Forced to go back full time to the office

I returned from maternity leave in 2022 and requested to work flexibly with condensed hours and two days a week from home to accommodate childcare. This was approved on a trial basis by my previous manager and HR. Pre maternity leave I worked fully remote due to the pandemic and this was never an issue. I’m coming to the end of the trial period now and the business has ordered every employee back into the office full time, citing this will improve quality and performance, although no evidence has been given to back this up. They’ve emailed me today to reject my flexible working request after evaluating the trial period as it’s not in line with everyone else being in five days. I’m now expected in five days a week which I cannot do. I could appeal, but the answer will be the same. My new line manager asked me if I would leave as a result and I know they’re now recruiting anticipating my resignation.

Woman looking stressed at her desk

 

I’m really sorry to hear about what you have been going through at work and the approach they have taken to your flexible working request. Unfortunately, this happens far too frequently and it is not the correct approach for a company to take.

I know you have said that you know what the answer will be if you appeal the decision officially; however, this is still the path you need to go down. You did the right thing and followed the right process in submitting a flexible working request and as they have now rejected the trial period you need to complete that process. For example, you should appeal their decision to reject the trial period and set out in detail the reasons why you do not agree with their decision. I’ve summarised below some of the key points I recommend you include in your email based on the information you’ve given. ACAS also have a useful page which can be found here.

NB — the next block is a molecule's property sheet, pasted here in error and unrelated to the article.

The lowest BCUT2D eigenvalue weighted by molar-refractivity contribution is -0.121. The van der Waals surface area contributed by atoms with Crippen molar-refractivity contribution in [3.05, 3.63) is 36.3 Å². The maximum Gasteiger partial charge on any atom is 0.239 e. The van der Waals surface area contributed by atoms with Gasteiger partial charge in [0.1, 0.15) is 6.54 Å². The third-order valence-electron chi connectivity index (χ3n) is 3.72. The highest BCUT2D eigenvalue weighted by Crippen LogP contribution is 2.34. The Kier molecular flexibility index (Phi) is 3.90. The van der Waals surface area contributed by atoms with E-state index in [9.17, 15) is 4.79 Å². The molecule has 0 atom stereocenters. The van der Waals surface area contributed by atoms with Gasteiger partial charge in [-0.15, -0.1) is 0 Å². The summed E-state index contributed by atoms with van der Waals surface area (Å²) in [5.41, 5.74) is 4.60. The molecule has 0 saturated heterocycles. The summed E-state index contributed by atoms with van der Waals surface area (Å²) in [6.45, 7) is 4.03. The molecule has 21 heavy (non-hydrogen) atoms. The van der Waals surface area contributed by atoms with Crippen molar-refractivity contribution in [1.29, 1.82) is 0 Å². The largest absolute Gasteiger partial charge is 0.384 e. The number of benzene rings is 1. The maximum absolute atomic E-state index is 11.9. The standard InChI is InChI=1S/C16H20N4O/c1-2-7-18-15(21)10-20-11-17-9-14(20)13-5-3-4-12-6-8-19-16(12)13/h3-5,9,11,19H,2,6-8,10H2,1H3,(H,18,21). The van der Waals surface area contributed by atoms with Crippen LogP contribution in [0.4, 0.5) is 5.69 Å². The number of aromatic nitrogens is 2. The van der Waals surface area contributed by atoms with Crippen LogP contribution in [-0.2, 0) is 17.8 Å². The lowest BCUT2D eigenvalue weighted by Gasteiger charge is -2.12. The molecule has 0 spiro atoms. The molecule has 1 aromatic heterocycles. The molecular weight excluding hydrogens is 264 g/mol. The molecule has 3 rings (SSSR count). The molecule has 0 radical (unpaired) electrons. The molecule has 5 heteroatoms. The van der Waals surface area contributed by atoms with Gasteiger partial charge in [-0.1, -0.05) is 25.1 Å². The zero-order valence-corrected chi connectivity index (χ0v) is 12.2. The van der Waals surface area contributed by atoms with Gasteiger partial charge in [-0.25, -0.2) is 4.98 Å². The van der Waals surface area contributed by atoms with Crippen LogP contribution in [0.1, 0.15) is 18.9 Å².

As a starting point, in your appeal I recommend you list all the reasons you originally gave for requesting the trial and then explain how those factors remain the same or how working from home has not affected your ability to perform your role i.e. make it clear that your personal circumstances haven’t changed since the trial was agreed and that you have met any criteria or conditions they set for you.

As I am sure you know from making the original application, there are only eight business reasons an employer can rely on to reject an application. These are:

  • extra costs that will damage the business
  • the work cannot be reorganised among other staff
  • people cannot be recruited to do the work
  • flexible working will affect quality and performance
  • the business will not be able to meet customer demand
  • there’s a lack of work to do during the proposed working times
  • the business is planning changes to the workforce

It looks like the reason they are relying on is “flexible working will affect quality and performance”. Frustratingly, the regulations don’t require businesses to provide strong proof of their reasons, but if you genuinely believe the reason doesn’t exist you can challenge them on it. I would therefore recommend as part of your appeal you explain why you think you working in this way would not affect your quality and performance or that of the team and the company more generally.

Your situation is also different to the rest of the workforce. That is the fundamental point of the flexible working process; that individual employees can request a format of working which suits them personally and which is different to the normal working arrangements in place. Their rejection of your request on the grounds that it doesn’t match the normal working arrangement of being in the office five days a week is therefore fundamentally flawed.